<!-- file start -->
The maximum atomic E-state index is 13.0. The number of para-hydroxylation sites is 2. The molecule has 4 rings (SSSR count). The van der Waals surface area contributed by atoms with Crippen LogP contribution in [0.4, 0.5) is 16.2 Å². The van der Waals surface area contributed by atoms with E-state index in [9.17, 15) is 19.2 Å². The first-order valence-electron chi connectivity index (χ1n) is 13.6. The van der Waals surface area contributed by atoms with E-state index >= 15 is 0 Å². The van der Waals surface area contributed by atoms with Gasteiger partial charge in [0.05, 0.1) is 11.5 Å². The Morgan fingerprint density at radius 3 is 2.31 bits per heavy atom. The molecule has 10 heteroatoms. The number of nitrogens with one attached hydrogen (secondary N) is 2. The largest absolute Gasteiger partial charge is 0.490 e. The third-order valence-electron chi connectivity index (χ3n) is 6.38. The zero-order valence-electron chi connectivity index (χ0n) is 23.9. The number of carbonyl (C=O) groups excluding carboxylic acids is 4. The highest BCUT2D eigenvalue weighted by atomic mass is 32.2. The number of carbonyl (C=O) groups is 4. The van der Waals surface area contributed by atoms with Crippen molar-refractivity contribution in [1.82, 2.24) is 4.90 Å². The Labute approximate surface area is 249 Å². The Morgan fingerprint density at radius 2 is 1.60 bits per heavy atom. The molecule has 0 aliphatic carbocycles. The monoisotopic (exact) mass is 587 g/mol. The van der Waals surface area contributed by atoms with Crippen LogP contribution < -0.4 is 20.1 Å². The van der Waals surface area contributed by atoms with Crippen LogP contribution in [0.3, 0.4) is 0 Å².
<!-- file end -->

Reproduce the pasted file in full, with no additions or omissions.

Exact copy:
The maximum atomic E-state index is 13.0. The number of para-hydroxylation sites is 2. The molecule has 4 rings (SSSR count). The van der Waals surface area contributed by atoms with Crippen LogP contribution in [0.4, 0.5) is 16.2 Å². The van der Waals surface area contributed by atoms with E-state index in [9.17, 15) is 19.2 Å². The first-order valence-electron chi connectivity index (χ1n) is 13.6. The van der Waals surface area contributed by atoms with E-state index >= 15 is 0 Å². The van der Waals surface area contributed by atoms with Gasteiger partial charge in [0.05, 0.1) is 11.5 Å². The Morgan fingerprint density at radius 3 is 2.31 bits per heavy atom. The molecule has 10 heteroatoms. The number of nitrogens with one attached hydrogen (secondary N) is 2. The largest absolute Gasteiger partial charge is 0.490 e. The third-order valence-electron chi connectivity index (χ3n) is 6.38. The zero-order valence-electron chi connectivity index (χ0n) is 23.9. The number of carbonyl (C=O) groups excluding carboxylic acids is 4. The highest BCUT2D eigenvalue weighted by atomic mass is 32.2. The number of carbonyl (C=O) groups is 4. The van der Waals surface area contributed by atoms with Crippen molar-refractivity contribution in [1.82, 2.24) is 4.90 Å². The Labute approximate surface area is 249 Å². The Morgan fingerprint density at radius 2 is 1.60 bits per heavy atom. The molecule has 0 aliphatic carbocycles. The monoisotopic (exact) mass is 587 g/mol. The van der Waals surface area contributed by atoms with Crippen LogP contribution < -0.4 is 20.1 Å². The van der Waals surface area contributed by atoms with Crippen LogP contribution in [0.3, 0.4) is 0 Å².